The OPEN alliance says ethernet is a cost-effective automotive networking technology (Photo: NXP)

Broadcom and Hyundai have signed a joint development agreement to use ethernet-based networking for in-car infotainment.

The collaboration aims to integrate infotainment, telematics and advanced driver assistance systems into Hyundai vehicles using Broadcom's BroadR-Reach ethernet technology.

Last November, carmakers BMW and Hyundai teamed up with Broadcom, NXP Semiconductors, Freescale and Harman to make ethernet the computer networking technology of choice inside the car. The alliance, which is called OPEN (one-pair ethernet) wants to establish BroadR-Reach as an open standard for in-car connectivity.

Broadcom, a US based supplier of semiconductors and connectivity solutions, said the use of ethernet will help lower in-car connectivity costs.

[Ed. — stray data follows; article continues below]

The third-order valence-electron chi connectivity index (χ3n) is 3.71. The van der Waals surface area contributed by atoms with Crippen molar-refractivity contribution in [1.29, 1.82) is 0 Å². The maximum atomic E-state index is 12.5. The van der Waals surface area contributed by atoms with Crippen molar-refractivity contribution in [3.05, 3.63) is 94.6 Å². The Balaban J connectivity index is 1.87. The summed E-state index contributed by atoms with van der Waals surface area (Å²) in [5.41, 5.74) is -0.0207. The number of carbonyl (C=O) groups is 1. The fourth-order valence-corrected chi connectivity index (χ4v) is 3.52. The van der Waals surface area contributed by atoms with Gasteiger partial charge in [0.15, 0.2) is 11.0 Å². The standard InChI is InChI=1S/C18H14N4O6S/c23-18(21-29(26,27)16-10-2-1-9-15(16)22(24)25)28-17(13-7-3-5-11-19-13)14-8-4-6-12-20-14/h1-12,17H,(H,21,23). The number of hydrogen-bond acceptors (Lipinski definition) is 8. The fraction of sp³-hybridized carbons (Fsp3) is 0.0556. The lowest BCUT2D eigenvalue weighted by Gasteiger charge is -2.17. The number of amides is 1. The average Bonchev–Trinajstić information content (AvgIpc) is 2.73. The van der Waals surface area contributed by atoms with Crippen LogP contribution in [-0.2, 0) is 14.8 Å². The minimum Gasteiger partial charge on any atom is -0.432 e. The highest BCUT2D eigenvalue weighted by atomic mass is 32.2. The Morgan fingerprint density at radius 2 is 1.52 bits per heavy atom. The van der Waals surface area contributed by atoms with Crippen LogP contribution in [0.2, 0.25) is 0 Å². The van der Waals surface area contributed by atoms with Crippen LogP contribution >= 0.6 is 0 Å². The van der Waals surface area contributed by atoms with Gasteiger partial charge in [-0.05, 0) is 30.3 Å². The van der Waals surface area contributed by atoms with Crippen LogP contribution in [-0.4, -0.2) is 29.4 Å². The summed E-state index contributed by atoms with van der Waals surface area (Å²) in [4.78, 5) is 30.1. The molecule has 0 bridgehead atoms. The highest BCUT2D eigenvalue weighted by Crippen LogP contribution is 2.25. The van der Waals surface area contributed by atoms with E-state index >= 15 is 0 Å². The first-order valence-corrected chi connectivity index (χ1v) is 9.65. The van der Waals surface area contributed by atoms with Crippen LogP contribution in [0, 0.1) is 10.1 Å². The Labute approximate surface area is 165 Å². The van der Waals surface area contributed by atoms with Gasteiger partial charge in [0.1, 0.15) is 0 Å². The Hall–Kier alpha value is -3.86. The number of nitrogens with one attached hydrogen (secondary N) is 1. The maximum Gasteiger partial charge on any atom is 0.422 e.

"Our collaboration with Hyundai Motor will make features previously only available in luxury models accessible to a broader number of drivers, ultimately improving automotive safety for the masses," Ali Abaye, senior director, product marketing at Broadcom, said in a press release.

Hyundai said it is confident ethernet provides a viable connectivity solution for the car. Said Hyundai Infotainment Design Division Leader SunJai Lee: "The in-vehicle Ethernet network will enable key features including infotainment, lane departure warning, park assist and telematics to deliver greater value to our customers."

Automakers need in-car connectivity that can handle more data-heavy applications in a cost-effective way. Broadcom’s BroadR-Reach technology can operate over single unshielded twisted pair (UTP) cabling, wich is less expensive and weighs less than shielded cable.